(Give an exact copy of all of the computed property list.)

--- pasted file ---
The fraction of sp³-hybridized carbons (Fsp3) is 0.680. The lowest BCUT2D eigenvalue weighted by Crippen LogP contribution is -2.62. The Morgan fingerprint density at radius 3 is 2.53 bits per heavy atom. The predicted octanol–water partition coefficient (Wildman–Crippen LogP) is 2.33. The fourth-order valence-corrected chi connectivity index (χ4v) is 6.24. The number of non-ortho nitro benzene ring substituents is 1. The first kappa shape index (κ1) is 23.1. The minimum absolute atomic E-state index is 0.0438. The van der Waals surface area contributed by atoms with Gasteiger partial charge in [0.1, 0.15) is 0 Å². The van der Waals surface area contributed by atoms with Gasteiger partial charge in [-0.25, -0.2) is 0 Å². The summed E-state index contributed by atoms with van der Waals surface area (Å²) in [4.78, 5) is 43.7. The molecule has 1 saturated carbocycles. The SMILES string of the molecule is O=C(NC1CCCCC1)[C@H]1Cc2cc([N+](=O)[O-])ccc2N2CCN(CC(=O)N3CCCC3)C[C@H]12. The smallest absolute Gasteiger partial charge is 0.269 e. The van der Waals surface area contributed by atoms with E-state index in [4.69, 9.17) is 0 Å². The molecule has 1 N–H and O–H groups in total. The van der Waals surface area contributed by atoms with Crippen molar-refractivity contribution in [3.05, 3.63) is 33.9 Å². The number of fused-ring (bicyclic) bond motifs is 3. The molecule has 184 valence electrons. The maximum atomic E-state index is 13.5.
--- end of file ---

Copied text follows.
The fraction of sp³-hybridized carbons (Fsp3) is 0.680. The lowest BCUT2D eigenvalue weighted by Crippen LogP contribution is -2.62. The Morgan fingerprint density at radius 3 is 2.53 bits per heavy atom. The predicted octanol–water partition coefficient (Wildman–Crippen LogP) is 2.33. The fourth-order valence-corrected chi connectivity index (χ4v) is 6.24. The number of non-ortho nitro benzene ring substituents is 1. The first kappa shape index (κ1) is 23.1. The minimum absolute atomic E-state index is 0.0438. The van der Waals surface area contributed by atoms with Gasteiger partial charge in [0.1, 0.15) is 0 Å². The van der Waals surface area contributed by atoms with Gasteiger partial charge in [-0.25, -0.2) is 0 Å². The summed E-state index contributed by atoms with van der Waals surface area (Å²) in [4.78, 5) is 43.7. The molecule has 1 saturated carbocycles. The SMILES string of the molecule is O=C(NC1CCCCC1)[C@H]1Cc2cc([N+](=O)[O-])ccc2N2CCN(CC(=O)N3CCCC3)C[C@H]12. The smallest absolute Gasteiger partial charge is 0.269 e. The van der Waals surface area contributed by atoms with E-state index in [4.69, 9.17) is 0 Å². The molecule has 1 N–H and O–H groups in total. The van der Waals surface area contributed by atoms with Crippen molar-refractivity contribution in [3.05, 3.63) is 33.9 Å². The number of fused-ring (bicyclic) bond motifs is 3. The molecule has 184 valence electrons. The maximum atomic E-state index is 13.5.